California Riding Magazine • May, 2012

The California Vaquero Horse
Old Spanish breed has many California connections.

by Kimberlee Jones

Photo: Mikaela Krempa

The California Vaquero Horse is a genetically proven old Spanish breed who historically ties to the Spanish missions and ranches of Old Southern California. The breed was discovered high up on the Mountain Home Range in Southwest Utah during the middle of the 20th Century. This terrain is only 40 miles away from the Old Spanish Trail in which thousands of pure Spanish horses were driven down from Southern California during 1830 to 1848. Often, hundreds, and sometimes even thousands, of horses were driven down the trail at a time. These horses were acquired by either trade or theft. One of the largest raids recorded was that by Ute Indian Chief Wakara and Thomas "Peg Leg" Smith. They stole 3000 pure Spanish horses from the missions and ranches in Southern California in 1840 with the Spanish hot on their tails. The Spanish were able to gather back about half of the stolen horses while the others were traded or clearly escaped.

When the horses were located during the middle of the 20th Century, it was a secret hot spot for many to gather the Spanish horses and either use them as riding horses or to trade them. When the BLM gained control over feral populations they had no idea about the genetic treasure trove that was only known by a small group of people up on the Mountain Home Range.

The BLM ended up encompassing the Mountain Home Range in their 200,000-acre Sulphur Springs Herd Management Area, which consists of these Spanish horses as well as different types of horses. When the BLM starting rounding up the Sulphur herd during the 1980s they were in for a real surprise when they gathered the Mountain Home Range section. Horses of a common type and color were observed and eventually, blood samples were gathered and sent off for DNA analysis to prove the theory that these were, in fact,
Spanish horses.

In 1997, Dr. Gus Cothran from the University of Kentucky (now at Texas A&M) published his genetic report on the Spanish horses of the Sulphur Springs HMA. His study showed that the Spanish looking horses in the herd clustered in the Iberian breed group genetically. He also discovered that they only show the D1 and D3 Iberian/Barb genotype (mtDNA). He states that, "Highest individual similarity values were to the Chilean Criollo, Puerto Rican Paso Fino, and American Paso Fino, all Spanish breeds. Mean similarity and distance to other major groups of breeds for the [California Vaquero Horse] Sulphur herd were consistently lower." Dr. Cothran also found old Spanish genes in his study proving these Spanish horses are genetically an old Spanish horse. A very interesting mutation was also found that Dr. Cothran "never observed in any other non-Sulphur horse and we have tested over 140 other populations and over 200,000 individuals." This mutation indicates a singular founding population of this rare, old Spanish herd.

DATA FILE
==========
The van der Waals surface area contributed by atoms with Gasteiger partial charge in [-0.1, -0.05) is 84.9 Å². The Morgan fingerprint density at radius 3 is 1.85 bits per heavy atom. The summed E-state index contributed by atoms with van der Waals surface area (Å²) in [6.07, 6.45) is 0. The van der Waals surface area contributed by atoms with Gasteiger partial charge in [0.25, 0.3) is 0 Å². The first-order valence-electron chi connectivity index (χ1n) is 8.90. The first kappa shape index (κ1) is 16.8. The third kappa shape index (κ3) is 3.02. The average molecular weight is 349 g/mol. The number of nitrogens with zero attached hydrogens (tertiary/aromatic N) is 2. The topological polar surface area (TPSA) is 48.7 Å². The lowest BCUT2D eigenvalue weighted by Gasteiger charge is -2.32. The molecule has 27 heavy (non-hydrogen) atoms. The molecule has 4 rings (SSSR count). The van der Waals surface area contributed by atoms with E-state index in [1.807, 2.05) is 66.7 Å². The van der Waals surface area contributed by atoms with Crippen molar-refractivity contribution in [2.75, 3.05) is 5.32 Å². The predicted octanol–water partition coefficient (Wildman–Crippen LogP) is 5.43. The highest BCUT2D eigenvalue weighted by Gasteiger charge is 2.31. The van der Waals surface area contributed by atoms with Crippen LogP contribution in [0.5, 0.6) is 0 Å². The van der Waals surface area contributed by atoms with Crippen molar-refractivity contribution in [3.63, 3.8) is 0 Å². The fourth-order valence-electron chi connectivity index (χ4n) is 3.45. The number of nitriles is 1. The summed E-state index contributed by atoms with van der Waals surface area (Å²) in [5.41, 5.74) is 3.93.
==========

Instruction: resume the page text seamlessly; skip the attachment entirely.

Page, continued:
Photo: Kimberlee Jones

In 2010, efforts were made to establish a professional and organized registry that would offer support to owners of these Spanish horses. Due to the different types of horses that come out of the Sulphur HMA, the name California Vaquero Horse was selected to establish their Spanish and historical heritage of Old California and to also separate them from the Mustangs that are found on the HMA. The California Vaquero Horse Association was thus established and has since gone on to gain its French government-assigned UELN number; it has the support of the California Andalusian Horse Alliance so that people now have a place to compete with their horses at Andalusian events using their licensed judges from Spain and the U.S. using the detailed CVHA breed standard. The association is also working toward obtaining general affiliate status with the USEF with goals of eventually becoming a USEF-recognized breed.

Currently, there are only a handful of owners and even fewer breeders of this critically endangered old Spanish breed. Currently, these horses are being bred mostly on the West Coast (with a main breeder located in San Diego) with a few owners on the East Coast. It is the goal of the CVHA to promote, support members, and document the pedigrees of the California Vaquero Horse and it is my hope that more people will become involved in saving California's heritage Old Spanish breed before it is too late.

Author Kimberlee Jones is founder of the California Vaquero Horse Association and owner of Rancho de España Antigua. For more information on the California Vaquero Horse, visit the CVHA's website www.californiavaquerohorse.org.